A new study published in the New England Journal of Medicine is revealing new information on how long COVID-19 can survive on household items.
In the study — conducted by the National Institutes of Health, the Centers for Disease Control and Prevention, UCLA and Princeton University — scientists monitored how long the virus continued to be infectious on various surface types.
The data showed that the virus can last for up to three hours in aerosols (liquid droplets in the air, from coughs or sneezes), four hours on copper, and 24 hours on cardboard.
However, COVID-19 can survive on plastic and stainless steel anywhere from two to three days.
In a press release from NIH, the data confirms that "people may acquire the virus through the air and after touching contaminated objects."
Those living with HIV and other conditions that suppress their immune system are especially vulnberable. So, what can we do to disinfect our homes? Check out what the CDC recemmends:
How to properly disinfect surfaces: (as explained by the CDC)
* Wear disposable gloves when cleaning and disinfecting surfaces. Gloves should be discarded after each cleaning. If reusable gloves are used, those gloves should be dedicated for cleaning and disinfection of surfaces for COVID-19 and should not be used for other purposes. Consult the manufacturer’s instructions for cleaning and disinfection products used. Clean hands immediately after gloves are removed.
* NOTE: if surfaces are dirty, they should be cleaned using a detergent or soap and water prior to disinfection.
* For disinfection, diluted household bleach solutions, alcohol solutions with at least 70 percent alcohol, and most common EPA-registered household disinfectants should be effective.
* Diluted household bleach solutions can be used if appropriate for the surface. Follow manufacturer’s instructions for application and proper ventilation. Check to ensure the product is not past its expiration date. Never mix household bleach with ammonia or any other cleanser. Unexpired household bleach will be effective against coronaviruses when properly diluted.
Prepare a bleach solution by mixing: 5 tablespoons (1/3rd cup) bleach per gallon of water or 4 teaspoons bleach per quart of water.
* Products with EPA-approved emerging viral pathogens claimspdf iconexternal icon are expected to be effective against COVID-19 based on data for harder to kill viruses. Follow the manufacturer’s instructions for all cleaning and disinfection products (e.g., concentration, application method and contact time, etc.).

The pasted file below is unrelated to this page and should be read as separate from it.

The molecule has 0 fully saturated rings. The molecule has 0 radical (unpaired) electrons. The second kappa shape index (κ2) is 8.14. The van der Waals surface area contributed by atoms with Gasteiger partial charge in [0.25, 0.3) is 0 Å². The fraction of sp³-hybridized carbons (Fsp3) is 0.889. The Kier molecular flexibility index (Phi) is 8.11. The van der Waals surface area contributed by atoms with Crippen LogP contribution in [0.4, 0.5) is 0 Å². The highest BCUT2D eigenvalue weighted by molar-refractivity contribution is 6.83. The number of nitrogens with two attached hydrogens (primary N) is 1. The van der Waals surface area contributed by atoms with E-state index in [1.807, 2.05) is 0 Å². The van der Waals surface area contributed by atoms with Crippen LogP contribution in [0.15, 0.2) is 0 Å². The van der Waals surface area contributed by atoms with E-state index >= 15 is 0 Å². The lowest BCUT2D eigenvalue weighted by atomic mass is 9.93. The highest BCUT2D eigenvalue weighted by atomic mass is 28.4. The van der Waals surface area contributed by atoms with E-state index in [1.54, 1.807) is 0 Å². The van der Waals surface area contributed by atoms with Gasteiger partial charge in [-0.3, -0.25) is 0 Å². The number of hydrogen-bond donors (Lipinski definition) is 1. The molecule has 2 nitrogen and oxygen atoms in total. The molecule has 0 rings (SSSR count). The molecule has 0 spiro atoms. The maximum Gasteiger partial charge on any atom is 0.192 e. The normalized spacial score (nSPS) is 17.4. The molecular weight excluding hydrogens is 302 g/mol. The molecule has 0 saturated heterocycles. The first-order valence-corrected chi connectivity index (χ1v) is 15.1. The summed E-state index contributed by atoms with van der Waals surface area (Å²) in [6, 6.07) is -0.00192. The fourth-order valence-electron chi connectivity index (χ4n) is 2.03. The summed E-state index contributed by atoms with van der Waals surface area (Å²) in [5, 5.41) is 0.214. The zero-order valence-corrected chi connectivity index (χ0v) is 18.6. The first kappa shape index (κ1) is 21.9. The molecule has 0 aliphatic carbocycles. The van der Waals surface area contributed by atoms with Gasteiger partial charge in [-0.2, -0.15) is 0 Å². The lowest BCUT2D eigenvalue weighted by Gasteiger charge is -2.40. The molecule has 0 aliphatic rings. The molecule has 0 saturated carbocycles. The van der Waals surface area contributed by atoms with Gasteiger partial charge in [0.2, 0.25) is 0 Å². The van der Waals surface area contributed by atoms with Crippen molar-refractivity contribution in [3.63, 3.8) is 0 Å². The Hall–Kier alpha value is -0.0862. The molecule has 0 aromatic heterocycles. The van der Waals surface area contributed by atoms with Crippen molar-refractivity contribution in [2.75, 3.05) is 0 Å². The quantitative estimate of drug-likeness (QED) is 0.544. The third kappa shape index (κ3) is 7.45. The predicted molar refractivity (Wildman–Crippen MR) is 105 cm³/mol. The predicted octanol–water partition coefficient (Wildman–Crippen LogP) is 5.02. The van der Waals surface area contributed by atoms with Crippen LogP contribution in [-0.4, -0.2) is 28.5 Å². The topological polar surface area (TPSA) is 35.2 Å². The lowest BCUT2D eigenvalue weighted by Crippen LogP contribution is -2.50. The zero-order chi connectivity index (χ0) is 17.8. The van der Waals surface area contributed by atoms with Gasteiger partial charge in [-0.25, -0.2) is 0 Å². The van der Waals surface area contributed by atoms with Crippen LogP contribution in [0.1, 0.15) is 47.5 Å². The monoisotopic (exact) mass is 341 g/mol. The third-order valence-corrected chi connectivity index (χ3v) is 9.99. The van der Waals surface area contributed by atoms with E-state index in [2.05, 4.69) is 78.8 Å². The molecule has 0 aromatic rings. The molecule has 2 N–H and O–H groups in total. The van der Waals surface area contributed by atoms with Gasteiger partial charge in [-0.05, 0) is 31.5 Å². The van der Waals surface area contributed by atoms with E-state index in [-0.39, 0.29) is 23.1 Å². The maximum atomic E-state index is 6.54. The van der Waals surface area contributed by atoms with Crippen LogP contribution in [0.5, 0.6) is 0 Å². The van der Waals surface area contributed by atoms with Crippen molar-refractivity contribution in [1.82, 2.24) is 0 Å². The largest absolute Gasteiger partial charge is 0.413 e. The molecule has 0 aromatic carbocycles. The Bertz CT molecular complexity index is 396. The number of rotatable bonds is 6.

* For soft (porous) surfaces such as carpeted floor, rugs, and drapes, remove visible contamination if present and clean with appropriate cleaners indicated for use on these surfaces. After cleaning:
* Launder items as appropriate in accordance with the manufacturer’s instructions. If possible, launder items using the warmest appropriate water setting for the items and dry items completely, or
Use products with the EPA-approved emerging viral pathogens claims (examples at this linkpdf iconexternal icon) that are suitable for porous surfaces.
What about clothing, towels, linens and other items that go in the laundry?
* Wear disposable gloves when handling dirty laundry from an ill person and then discard after each use. If using reusable gloves, those gloves should be dedicated for cleaning and disinfection of surfaces for COVID-19 and should not be used for other household purposes. Clean hands immediately after gloves are removed.
* If no gloves are used when handling dirty laundry, be sure to wash hands afterwards.
* If possible, do not shake dirty laundry. This will minimize the possibility of dispersing virus through the air.
* Launder items as appropriate in accordance with the manufacturer’s instructions. If possible, launder items using the warmest appropriate water setting for the items and dry items completely. Dirty laundry from an ill person can be washed with other people’s items.
* Clean and disinfect clothes hampers according to guidance above for surfaces. If possible, consider placing a bag liner that is either disposable (can be thrown away) or can be laundered.
When it comes to your hands...
* Household members should clean hands often, including immediately after removing gloves and after contact with an ill person, by washing hands with soap and water for 20 seconds.
* If soap and water are not available and hands are not visibly dirty, an alcohol-based hand sanitizer that contains at least 60% alcohol may be used. However, if hands are visibly dirty, always wash hands with soap and water.
* Household members should follow normal preventive actions while at work and home including recommended hand hygiene and avoiding touching eyes, nose, or mouth with unwashed hands.
* Additional key times to clean hands include: After blowing one’s nose, coughing, or sneezing;aAfter using the restroom; before eating or preparing food; after contact with animals or pets; before and after providing routine care for another person who needs assistance (e.g. a child).